A cropper, unlike a tenant who has a possessory interest in the leased premises and control over the farming operation, only has permission to be on the land. A cropper does not have any legally enforceable interest in the crops and has only a contract right to be compensated in-kind for the cropper’s labor. This has bearing on whether the farmer is entitled to statutory notice of lease termination under state law. Under Iowa law, for example, a “cropper” is distinguished from a “tenant.” The relevant statute defines a person as a cropper rather than a tenant if the landowner supplies the land and the inputs, controls the operation of the farm and pays a portion of the crop to the person raising and harvesting the crop. In that situation, the farmer has no legally enforceable interest in the crop or land involved, only has a contract right for compensation in-kind for labor provided, and is basically an employee of the landowner (i.e., a wage earner) that is hired to produce a crop. See Henney v. Lambert, 237 Iowa 146, 21 N.W.2d 301 (1946). Therefore, because a cropper does not have any property right in the leased premises, the cropper is not entitled to statutory notice of termination - there is no interest to be terminated. Instead, a cropper’s “lease” terminates upon harvest of the crop.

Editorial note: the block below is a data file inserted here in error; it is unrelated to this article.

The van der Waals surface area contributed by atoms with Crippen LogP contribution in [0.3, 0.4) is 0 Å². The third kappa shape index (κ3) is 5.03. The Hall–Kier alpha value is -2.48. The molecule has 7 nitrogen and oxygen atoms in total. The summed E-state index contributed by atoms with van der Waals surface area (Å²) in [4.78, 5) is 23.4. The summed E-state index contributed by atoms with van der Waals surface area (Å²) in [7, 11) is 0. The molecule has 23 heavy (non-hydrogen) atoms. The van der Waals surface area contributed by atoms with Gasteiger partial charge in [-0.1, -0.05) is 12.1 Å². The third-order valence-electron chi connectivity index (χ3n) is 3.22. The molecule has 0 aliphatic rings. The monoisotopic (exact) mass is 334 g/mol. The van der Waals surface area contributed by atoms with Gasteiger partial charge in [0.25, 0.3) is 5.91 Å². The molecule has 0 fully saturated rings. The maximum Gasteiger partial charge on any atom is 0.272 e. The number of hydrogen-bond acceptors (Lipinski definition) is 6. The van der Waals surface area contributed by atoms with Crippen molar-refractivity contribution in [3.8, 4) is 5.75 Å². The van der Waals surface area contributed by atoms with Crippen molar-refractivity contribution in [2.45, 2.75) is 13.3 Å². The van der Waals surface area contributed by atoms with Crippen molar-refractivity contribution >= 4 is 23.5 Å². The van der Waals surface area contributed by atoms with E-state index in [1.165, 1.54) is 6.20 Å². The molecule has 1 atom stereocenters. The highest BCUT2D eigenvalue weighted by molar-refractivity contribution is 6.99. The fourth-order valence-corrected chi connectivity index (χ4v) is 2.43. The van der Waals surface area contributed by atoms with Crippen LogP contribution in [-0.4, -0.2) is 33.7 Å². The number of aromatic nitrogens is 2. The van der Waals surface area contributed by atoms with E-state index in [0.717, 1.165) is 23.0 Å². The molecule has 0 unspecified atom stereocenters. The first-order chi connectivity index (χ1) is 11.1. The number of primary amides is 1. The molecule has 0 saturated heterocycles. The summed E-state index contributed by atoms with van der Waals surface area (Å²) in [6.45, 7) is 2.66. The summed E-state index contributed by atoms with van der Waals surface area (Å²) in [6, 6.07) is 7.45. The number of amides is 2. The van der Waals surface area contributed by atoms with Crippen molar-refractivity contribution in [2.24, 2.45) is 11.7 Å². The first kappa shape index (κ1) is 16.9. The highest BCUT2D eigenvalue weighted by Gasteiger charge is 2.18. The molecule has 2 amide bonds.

As opposed to a cropper, a farmer operating under a crop-share arrangement with the landowner is a crop-share tenant and not a cropper. Thus, the statutory notice of termination requirement applies. For example, in Hoffman v. Estate of Siler, 306 S.W.3d 854 (Mo. Ct. App. 2010), the plaintiff was held to be a year-to-year tenant under an oral farm lease rather than a cropper. As a result, he was entitled to a statutory 60-day notice of termination of tenancy. The arrangement was determined to be a typical 50/50 crop-share arrangement. The plaintiff supplied his own farming equipment, made all of the farming decisions, performed unpaid maintenance, applied for government programs and dealt with conservation agents.